Bonds have been hammered by selling pressure in 2021–especially in February. When it comes to many parts of the financial market, and especially bonds, strong momentum in one direction builds a case for a technical bounce in the other direction. In other words, the more bonds sell, the more traders consider them “oversold,” and the greater the odds become of at least a day or two of gains. We saw an example of such a bounce last week, but it didn’t last. Now that bonds have embarked on another sharp selling-spree, how soon is too soon to look for the next technical bounce?
First off, let’s check in with the trend and yesterday’s big breakout.
From a technical standpoint, this is not good. I mean… it hasn’t BEEN good to be operating in a fairly relentless uptrend for 7 months, but considering yields started at 0.5, and that mortgage rates weren’t paying attention, it was an easy transgression to forgive and/or accept. We generally don’t want to rush into an optimistic stance too quickly when a long-term trend channel is breaking, but we’ve already seen enough weakness to open the possibility of another bounce. The bouncing game continues!
First off, please understand that when we’re talking about “bounces” in this context, it could be as simple and underwhelming as last week’s token correction. That warning jives with our general approach to risk-taking in the mortgage market right now: it should only be done over very short time horizons and in the pursuit of small victories.
With the warning out of the way, why might we be on the lookout for a bounce already? One argument comes from outright yield levels in relation to pre-covid all-time lows and/or post-covid highs. They’re both in the same territory as recent highs in the lower 1.3% range. This inflection point could offer some support against rising yields.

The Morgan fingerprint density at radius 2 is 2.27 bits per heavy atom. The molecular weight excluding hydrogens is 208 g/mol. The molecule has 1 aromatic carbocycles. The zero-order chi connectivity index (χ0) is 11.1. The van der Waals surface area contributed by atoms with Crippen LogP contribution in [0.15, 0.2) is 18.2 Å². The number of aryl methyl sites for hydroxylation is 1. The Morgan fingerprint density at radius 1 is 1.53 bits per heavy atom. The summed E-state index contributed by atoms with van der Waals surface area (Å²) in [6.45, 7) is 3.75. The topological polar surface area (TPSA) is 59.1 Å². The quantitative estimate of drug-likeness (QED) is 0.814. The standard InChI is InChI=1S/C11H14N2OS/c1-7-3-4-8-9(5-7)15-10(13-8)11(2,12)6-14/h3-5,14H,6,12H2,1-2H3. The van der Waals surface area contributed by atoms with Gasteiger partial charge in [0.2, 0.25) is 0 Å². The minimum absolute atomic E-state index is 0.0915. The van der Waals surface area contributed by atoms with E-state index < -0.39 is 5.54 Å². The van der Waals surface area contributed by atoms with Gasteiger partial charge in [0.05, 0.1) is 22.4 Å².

Moving away from outright levels and instead focusing purely on “momentum,” there is also a supportive case to be made. Stochastics are one of the more mainstream methods for charting momentum. They consist of two lines. One measures where yields close relative to recent highs/lows over a certain time frame and the other is a simple moving average. When the lines cross in certain regions of the chart, it’s considered a buy/sell signal. In the chart below, when the lines are above the upper horizontal line, they are considered to be in “oversold” territory. When the green line crosses below the teal line in that territory, it’s a buy signal. Such signals have reliably coincided with friendly yield bounces, and it looks like we’ll get a similar cross today.
Lastly, we can get a sense for how the broader market feels about the recent run up in rates by checking in with stocks. After all, the rate spike in late 2018 got a lot of credit for forcing stocks to top out, and the subsequent decline in stocks got some credit for helping bonds recover. The same dynamic can play out on a smaller scale, as seen in the following chart. In other words, yields surged this morning and stocks didn’t like it.
Zooming out just a bit, we can see the 1.32-ish supportive ceiling in 10yr yields overnight, as well as the pivot point offering resistance (aka “floor”) at 1.28%. Breaking below this floor would be a solid cue for short-term gains. Just remember that this is a rising rate environment in general and that bond rallies are best measured in hours and–if we’re lucky–days, not weeks and months.